A Sideways Glare at Contemporary Society
It’s time to put on your big boots, folks. As the riots in Britain die down, everybody and his friend is busy telling us what really caused them. An awful lot of equine feces is being tossed about; you don’t want to step in any of it. Even as I write this, journalists and politicos are rounding up the usual suspects and sentencing them — without trial. Apparently, society was the big ring leader… again — and its lieutenants, poverty, unemployment and government cutbacks were also in on it. Young people were the innocent victims … again, pushed to the breaking point of violence by their disadvantages, the police and some guy in Earl’s Court with a steady job. It’s all quite simple. Community organizers and activists have been telling us for years we need to give these people more money or something like this was bound to happen. It’s kinda like paying Tony Soprano so his boys don’t come around after dark and burn down your store. Extortion is such a hard word, so let’s just call it investing in the future.
For the last fifty years or so, society has been investing in the future under the quaint idea that disadvantaged people are somehow different from the rest of us. Contemporary mythology has it that poverty and unemployment are social ills caused by cold-blooded governments and the rank abuses of our money market society. Anybody unfortunate enough to get trapped by this double whammy suddenly becomes helpless and stupid. The popular assumption is that, without a battalion of social workers, organizers, services and institutions to direct their every move, the underprivileged have no hope of changing their circumstances. Faced with our uncaring 21st century, even the most stalwart Horatio Alger character quivers in his shoes, drops out of school and turns to a life of indolence and maybe even drugs. Society (that’s us, folks) is responsible for these unspecified crimes against the underprivileged and must, therefore, fork over great gobs of money — which for the last fifty years at least, has never been enough. So goes the prevailing wisdom of our time, perpetrated by a crowd of social commentators who wouldn’t know poverty if it bit them on the bum.
Here’s the real deal. Poverty is relentless. No visiting newscast or YouTube sound byte can portray this. It never takes a holiday. It sleeps with you like an evil lover. It seeps into your soul. It feeds on your heart and sucks your energy until it consumes you. It’s 25/8 ugly, and the only relief is sex, drugs and rock and rock. I’m not talking about digging-in-a-dumpster poor – although I suppose the shoe fits. I’m talking about people who just don’t have enough money – the Have-nots. These are the people whose children flared out of control in a vomit of violence the other night that sickened even their neighbours. These are poor people (I don’t care what the current euphemism is) and they exploded in London and elsewhere because they’re poor and we’ve been telling them for fifty years they’re getting screwed.
The current crop of social engineers view the poor as if they’re from another planet. They theorize and chatter and then go back to their tidy tree-lined avenues and wonder what went wrong with “those people.” It’s never occurred to them that “those people” want some tree-lined avenues, too. Basically, the Have-nots want to be Haves. Having established that point, let’s quit lying to ourselves and others and face the fact that there’s only one combination in our world that leads to permanent “Have-dom.” It’s pride, education and hard work. There’s no government program, no social get-fixed-quick scheme and no secret formula. It’s that simple. It’s time to quit listening to the caring/sharing class and start applying some bold initiatives to our war on poverty.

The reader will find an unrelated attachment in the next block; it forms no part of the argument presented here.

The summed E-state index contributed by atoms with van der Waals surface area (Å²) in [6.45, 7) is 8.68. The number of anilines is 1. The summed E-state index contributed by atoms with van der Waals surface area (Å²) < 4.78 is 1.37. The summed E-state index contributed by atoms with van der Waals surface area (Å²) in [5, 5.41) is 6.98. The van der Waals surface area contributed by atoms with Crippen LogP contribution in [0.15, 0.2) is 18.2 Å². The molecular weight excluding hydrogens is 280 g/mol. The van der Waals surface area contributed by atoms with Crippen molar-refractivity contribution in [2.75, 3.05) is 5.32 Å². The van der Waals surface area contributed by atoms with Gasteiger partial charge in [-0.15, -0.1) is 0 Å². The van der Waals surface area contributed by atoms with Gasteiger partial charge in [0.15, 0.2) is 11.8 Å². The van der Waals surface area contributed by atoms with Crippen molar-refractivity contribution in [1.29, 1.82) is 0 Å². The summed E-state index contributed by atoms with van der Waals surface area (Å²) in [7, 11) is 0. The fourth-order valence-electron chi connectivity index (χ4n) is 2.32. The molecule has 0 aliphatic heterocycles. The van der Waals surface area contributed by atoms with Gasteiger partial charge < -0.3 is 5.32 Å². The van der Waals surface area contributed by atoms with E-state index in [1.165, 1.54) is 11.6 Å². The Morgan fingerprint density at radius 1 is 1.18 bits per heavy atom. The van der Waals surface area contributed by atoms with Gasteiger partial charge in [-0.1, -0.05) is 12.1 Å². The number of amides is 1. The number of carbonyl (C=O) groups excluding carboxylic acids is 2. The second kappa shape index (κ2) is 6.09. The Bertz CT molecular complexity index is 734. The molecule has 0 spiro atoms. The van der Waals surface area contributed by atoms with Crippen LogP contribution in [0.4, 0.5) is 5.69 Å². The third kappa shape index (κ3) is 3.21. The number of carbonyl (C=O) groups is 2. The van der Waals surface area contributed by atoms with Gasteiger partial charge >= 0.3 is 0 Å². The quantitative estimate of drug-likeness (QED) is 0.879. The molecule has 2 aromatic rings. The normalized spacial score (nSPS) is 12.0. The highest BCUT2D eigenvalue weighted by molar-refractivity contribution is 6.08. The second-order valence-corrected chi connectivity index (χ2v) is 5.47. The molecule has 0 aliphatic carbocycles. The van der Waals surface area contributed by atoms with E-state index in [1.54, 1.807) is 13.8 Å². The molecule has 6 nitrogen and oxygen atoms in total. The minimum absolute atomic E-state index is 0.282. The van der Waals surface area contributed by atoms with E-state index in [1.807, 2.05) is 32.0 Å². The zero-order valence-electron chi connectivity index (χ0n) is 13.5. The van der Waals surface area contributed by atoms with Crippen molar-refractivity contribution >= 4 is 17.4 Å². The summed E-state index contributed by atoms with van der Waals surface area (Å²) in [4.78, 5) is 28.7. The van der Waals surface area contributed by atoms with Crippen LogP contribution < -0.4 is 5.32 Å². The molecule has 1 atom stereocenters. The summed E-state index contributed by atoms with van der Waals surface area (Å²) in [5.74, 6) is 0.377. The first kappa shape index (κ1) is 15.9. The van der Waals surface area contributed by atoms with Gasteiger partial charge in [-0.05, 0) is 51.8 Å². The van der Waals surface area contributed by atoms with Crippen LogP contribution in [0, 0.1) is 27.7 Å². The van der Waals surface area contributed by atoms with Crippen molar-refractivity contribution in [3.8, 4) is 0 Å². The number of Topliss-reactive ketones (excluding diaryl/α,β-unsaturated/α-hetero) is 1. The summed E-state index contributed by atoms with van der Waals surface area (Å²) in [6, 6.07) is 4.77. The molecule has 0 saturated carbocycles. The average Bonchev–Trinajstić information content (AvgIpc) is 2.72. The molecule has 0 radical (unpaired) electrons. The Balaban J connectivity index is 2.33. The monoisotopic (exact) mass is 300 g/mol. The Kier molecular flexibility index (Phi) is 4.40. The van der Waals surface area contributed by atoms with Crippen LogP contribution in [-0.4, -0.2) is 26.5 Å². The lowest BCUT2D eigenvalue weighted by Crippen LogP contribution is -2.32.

There are too many programs to deal with, so let me just use the most notorious one, welfare, as an example. In its current form, welfare is an implement of permanent debilitation. Welfare benefits are usually at subsistence levels with no extra pennies available to even stock up on toilet paper when it goes on sale. For long-term welfare recipients, it’s impossible to get ahead. Then if they do manage to get a job — even a low-paying, part-time one — their benefits are cut.
This is exactly backwards. Those benefits should be increased. There should be a financial reward for pride and hard work, not a punishment. It should work the same way for education; not idiot education like medieval dance, but quality job training. Again, benefits should be increased to those willing to go to school – and graduate. And this should apply across the board; families should receive extra benefits when teenage children do not drop out of school and lose them if they do. There should be a definable series of financial rewards to anyone willing to help themselves. Rewarding enterprising people is the way our society functions, and it functions the same for everybody – even the underclass. Yeah, some people are going to scam the system, but the majority won’t – and, by the way, society is paying the money anyway.
Permanently warehousing people in dilapidated neighbours with nothing to look forward to but more of the same hasn’t worked. Crime, prostitution and drugs offer better financial rewards than poverty line welfare payments. And the sickening by-product is shame and frustration. The riots in London prove this. We need to turn our attention away from forking out money for nothing to offering serious financial benefits to those who want to change their way of life. If you’re not convinced, here’s one more thing to think about. Those minor drug dealers who inhabit every poor neighbourhood on the planet are, in reality, just laissez-faire capitalists. They understand how our world works. In fact, they understand it a lot better than that army of social workers we’ve hired who can’t seem to figure it out — because they’ve never had to go without.